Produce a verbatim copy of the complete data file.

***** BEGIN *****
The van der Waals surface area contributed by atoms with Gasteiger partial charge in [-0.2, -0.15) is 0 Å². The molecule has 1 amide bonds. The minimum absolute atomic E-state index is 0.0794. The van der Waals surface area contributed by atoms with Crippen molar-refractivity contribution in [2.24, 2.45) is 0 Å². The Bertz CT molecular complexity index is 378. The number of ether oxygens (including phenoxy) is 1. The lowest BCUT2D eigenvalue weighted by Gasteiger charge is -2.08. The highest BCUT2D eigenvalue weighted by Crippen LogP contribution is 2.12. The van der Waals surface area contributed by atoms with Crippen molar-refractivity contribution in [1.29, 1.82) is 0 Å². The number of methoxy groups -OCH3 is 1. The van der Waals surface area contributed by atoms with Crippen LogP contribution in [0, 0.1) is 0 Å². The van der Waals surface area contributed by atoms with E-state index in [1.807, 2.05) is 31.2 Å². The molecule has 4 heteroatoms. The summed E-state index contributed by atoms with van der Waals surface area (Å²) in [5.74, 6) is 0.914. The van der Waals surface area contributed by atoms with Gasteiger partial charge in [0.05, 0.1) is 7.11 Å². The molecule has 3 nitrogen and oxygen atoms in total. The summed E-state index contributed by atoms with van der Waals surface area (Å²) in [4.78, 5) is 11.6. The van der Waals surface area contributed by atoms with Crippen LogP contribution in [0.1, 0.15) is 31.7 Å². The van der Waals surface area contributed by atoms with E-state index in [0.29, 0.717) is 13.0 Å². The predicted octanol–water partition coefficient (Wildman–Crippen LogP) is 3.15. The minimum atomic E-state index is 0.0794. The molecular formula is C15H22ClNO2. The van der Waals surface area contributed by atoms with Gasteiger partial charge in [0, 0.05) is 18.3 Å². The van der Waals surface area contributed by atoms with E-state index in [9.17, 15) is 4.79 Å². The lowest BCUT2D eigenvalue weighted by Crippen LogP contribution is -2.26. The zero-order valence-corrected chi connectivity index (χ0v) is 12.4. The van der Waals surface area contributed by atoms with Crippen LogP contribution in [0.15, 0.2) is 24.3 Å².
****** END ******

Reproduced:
The van der Waals surface area contributed by atoms with Gasteiger partial charge in [-0.2, -0.15) is 0 Å². The molecule has 1 amide bonds. The minimum absolute atomic E-state index is 0.0794. The van der Waals surface area contributed by atoms with Crippen molar-refractivity contribution in [2.24, 2.45) is 0 Å². The Bertz CT molecular complexity index is 378. The number of ether oxygens (including phenoxy) is 1. The lowest BCUT2D eigenvalue weighted by Gasteiger charge is -2.08. The highest BCUT2D eigenvalue weighted by Crippen LogP contribution is 2.12. The van der Waals surface area contributed by atoms with Crippen molar-refractivity contribution in [1.29, 1.82) is 0 Å². The number of methoxy groups -OCH3 is 1. The van der Waals surface area contributed by atoms with Crippen LogP contribution in [0, 0.1) is 0 Å². The van der Waals surface area contributed by atoms with E-state index in [1.807, 2.05) is 31.2 Å². The molecule has 4 heteroatoms. The summed E-state index contributed by atoms with van der Waals surface area (Å²) in [5.74, 6) is 0.914. The van der Waals surface area contributed by atoms with Gasteiger partial charge in [0.05, 0.1) is 7.11 Å². The molecule has 3 nitrogen and oxygen atoms in total. The summed E-state index contributed by atoms with van der Waals surface area (Å²) in [4.78, 5) is 11.6. The van der Waals surface area contributed by atoms with Crippen LogP contribution in [0.1, 0.15) is 31.7 Å². The van der Waals surface area contributed by atoms with E-state index in [0.29, 0.717) is 13.0 Å². The predicted octanol–water partition coefficient (Wildman–Crippen LogP) is 3.15. The minimum atomic E-state index is 0.0794. The molecular formula is C15H22ClNO2. The van der Waals surface area contributed by atoms with Gasteiger partial charge in [0, 0.05) is 18.3 Å². The van der Waals surface area contributed by atoms with E-state index in [9.17, 15) is 4.79 Å². The lowest BCUT2D eigenvalue weighted by Crippen LogP contribution is -2.26. The zero-order valence-corrected chi connectivity index (χ0v) is 12.4. The van der Waals surface area contributed by atoms with Crippen LogP contribution in [0.15, 0.2) is 24.3 Å².